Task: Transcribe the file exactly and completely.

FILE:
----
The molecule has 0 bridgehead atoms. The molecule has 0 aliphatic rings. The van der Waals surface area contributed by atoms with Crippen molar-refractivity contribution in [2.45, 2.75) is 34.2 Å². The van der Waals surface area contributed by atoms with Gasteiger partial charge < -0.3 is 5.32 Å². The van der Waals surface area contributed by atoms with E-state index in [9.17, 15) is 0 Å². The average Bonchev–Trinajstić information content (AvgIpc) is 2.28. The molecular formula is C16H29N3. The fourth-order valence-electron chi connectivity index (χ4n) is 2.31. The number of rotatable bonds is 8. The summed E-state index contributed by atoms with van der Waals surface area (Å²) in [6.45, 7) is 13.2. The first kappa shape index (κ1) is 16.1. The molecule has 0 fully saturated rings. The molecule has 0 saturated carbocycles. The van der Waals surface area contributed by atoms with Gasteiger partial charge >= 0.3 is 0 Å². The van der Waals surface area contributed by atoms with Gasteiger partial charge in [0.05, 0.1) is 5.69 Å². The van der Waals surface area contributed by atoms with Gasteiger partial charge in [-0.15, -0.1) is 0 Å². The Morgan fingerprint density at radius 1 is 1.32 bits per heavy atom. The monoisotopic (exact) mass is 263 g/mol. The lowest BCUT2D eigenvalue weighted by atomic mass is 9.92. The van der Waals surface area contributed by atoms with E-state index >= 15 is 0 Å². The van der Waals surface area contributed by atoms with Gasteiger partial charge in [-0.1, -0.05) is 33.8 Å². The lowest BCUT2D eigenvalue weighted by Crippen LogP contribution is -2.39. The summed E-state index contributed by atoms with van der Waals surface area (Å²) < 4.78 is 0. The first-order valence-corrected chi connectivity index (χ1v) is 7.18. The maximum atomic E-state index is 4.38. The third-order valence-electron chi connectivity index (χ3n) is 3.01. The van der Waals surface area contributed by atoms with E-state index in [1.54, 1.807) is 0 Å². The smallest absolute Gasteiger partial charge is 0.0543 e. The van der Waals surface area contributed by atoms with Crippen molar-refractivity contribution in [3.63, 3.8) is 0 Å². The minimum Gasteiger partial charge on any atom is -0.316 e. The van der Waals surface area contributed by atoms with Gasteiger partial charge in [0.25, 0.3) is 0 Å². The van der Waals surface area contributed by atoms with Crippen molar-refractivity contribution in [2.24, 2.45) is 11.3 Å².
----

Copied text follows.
The molecule has 0 bridgehead atoms. The molecule has 0 aliphatic rings. The van der Waals surface area contributed by atoms with Crippen molar-refractivity contribution in [2.45, 2.75) is 34.2 Å². The van der Waals surface area contributed by atoms with Gasteiger partial charge < -0.3 is 5.32 Å². The van der Waals surface area contributed by atoms with E-state index in [9.17, 15) is 0 Å². The average Bonchev–Trinajstić information content (AvgIpc) is 2.28. The molecular formula is C16H29N3. The fourth-order valence-electron chi connectivity index (χ4n) is 2.31. The number of rotatable bonds is 8. The summed E-state index contributed by atoms with van der Waals surface area (Å²) in [6.45, 7) is 13.2. The first kappa shape index (κ1) is 16.1. The molecule has 0 fully saturated rings. The molecule has 0 saturated carbocycles. The van der Waals surface area contributed by atoms with Gasteiger partial charge >= 0.3 is 0 Å². The van der Waals surface area contributed by atoms with Gasteiger partial charge in [0.05, 0.1) is 5.69 Å². The van der Waals surface area contributed by atoms with Gasteiger partial charge in [-0.15, -0.1) is 0 Å². The Morgan fingerprint density at radius 1 is 1.32 bits per heavy atom. The monoisotopic (exact) mass is 263 g/mol. The lowest BCUT2D eigenvalue weighted by atomic mass is 9.92. The van der Waals surface area contributed by atoms with E-state index >= 15 is 0 Å². The van der Waals surface area contributed by atoms with Gasteiger partial charge in [-0.1, -0.05) is 33.8 Å². The lowest BCUT2D eigenvalue weighted by Crippen LogP contribution is -2.39. The summed E-state index contributed by atoms with van der Waals surface area (Å²) < 4.78 is 0. The first-order valence-corrected chi connectivity index (χ1v) is 7.18. The maximum atomic E-state index is 4.38. The third-order valence-electron chi connectivity index (χ3n) is 3.01. The van der Waals surface area contributed by atoms with E-state index in [1.54, 1.807) is 0 Å². The smallest absolute Gasteiger partial charge is 0.0543 e. The van der Waals surface area contributed by atoms with Crippen molar-refractivity contribution in [3.63, 3.8) is 0 Å². The minimum Gasteiger partial charge on any atom is -0.316 e. The van der Waals surface area contributed by atoms with Gasteiger partial charge in [0.25, 0.3) is 0 Å². The van der Waals surface area contributed by atoms with Crippen molar-refractivity contribution in [2.24, 2.45) is 11.3 Å².